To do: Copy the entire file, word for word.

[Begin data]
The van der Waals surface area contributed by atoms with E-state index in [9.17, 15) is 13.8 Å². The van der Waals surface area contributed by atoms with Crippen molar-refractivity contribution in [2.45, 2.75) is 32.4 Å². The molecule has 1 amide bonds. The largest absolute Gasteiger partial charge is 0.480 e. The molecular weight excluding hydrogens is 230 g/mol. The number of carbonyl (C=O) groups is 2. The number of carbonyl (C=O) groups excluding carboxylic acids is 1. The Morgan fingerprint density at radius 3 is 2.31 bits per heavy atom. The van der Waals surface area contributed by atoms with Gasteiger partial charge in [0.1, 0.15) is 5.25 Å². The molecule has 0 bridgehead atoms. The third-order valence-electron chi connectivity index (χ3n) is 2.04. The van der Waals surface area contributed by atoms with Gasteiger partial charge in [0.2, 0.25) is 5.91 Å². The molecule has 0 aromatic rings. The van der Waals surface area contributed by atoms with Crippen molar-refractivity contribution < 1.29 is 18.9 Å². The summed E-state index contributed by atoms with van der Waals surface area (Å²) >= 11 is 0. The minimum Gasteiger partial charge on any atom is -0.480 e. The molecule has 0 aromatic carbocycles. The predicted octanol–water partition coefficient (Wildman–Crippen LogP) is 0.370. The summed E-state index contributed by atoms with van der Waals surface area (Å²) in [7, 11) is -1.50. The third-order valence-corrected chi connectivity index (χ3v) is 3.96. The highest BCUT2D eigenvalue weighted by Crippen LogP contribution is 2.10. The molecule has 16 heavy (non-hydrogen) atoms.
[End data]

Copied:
The van der Waals surface area contributed by atoms with E-state index in [9.17, 15) is 13.8 Å². The van der Waals surface area contributed by atoms with Crippen molar-refractivity contribution in [2.45, 2.75) is 32.4 Å². The molecule has 1 amide bonds. The largest absolute Gasteiger partial charge is 0.480 e. The molecular weight excluding hydrogens is 230 g/mol. The number of carbonyl (C=O) groups is 2. The number of carbonyl (C=O) groups excluding carboxylic acids is 1. The Morgan fingerprint density at radius 3 is 2.31 bits per heavy atom. The van der Waals surface area contributed by atoms with Gasteiger partial charge in [0.1, 0.15) is 5.25 Å². The molecule has 0 bridgehead atoms. The third-order valence-electron chi connectivity index (χ3n) is 2.04. The van der Waals surface area contributed by atoms with Gasteiger partial charge in [0.2, 0.25) is 5.91 Å². The molecule has 0 aromatic rings. The van der Waals surface area contributed by atoms with Crippen molar-refractivity contribution < 1.29 is 18.9 Å². The summed E-state index contributed by atoms with van der Waals surface area (Å²) >= 11 is 0. The minimum Gasteiger partial charge on any atom is -0.480 e. The molecule has 0 aromatic carbocycles. The predicted octanol–water partition coefficient (Wildman–Crippen LogP) is 0.370. The summed E-state index contributed by atoms with van der Waals surface area (Å²) in [7, 11) is -1.50. The third-order valence-corrected chi connectivity index (χ3v) is 3.96. The highest BCUT2D eigenvalue weighted by Crippen LogP contribution is 2.10. The molecule has 16 heavy (non-hydrogen) atoms.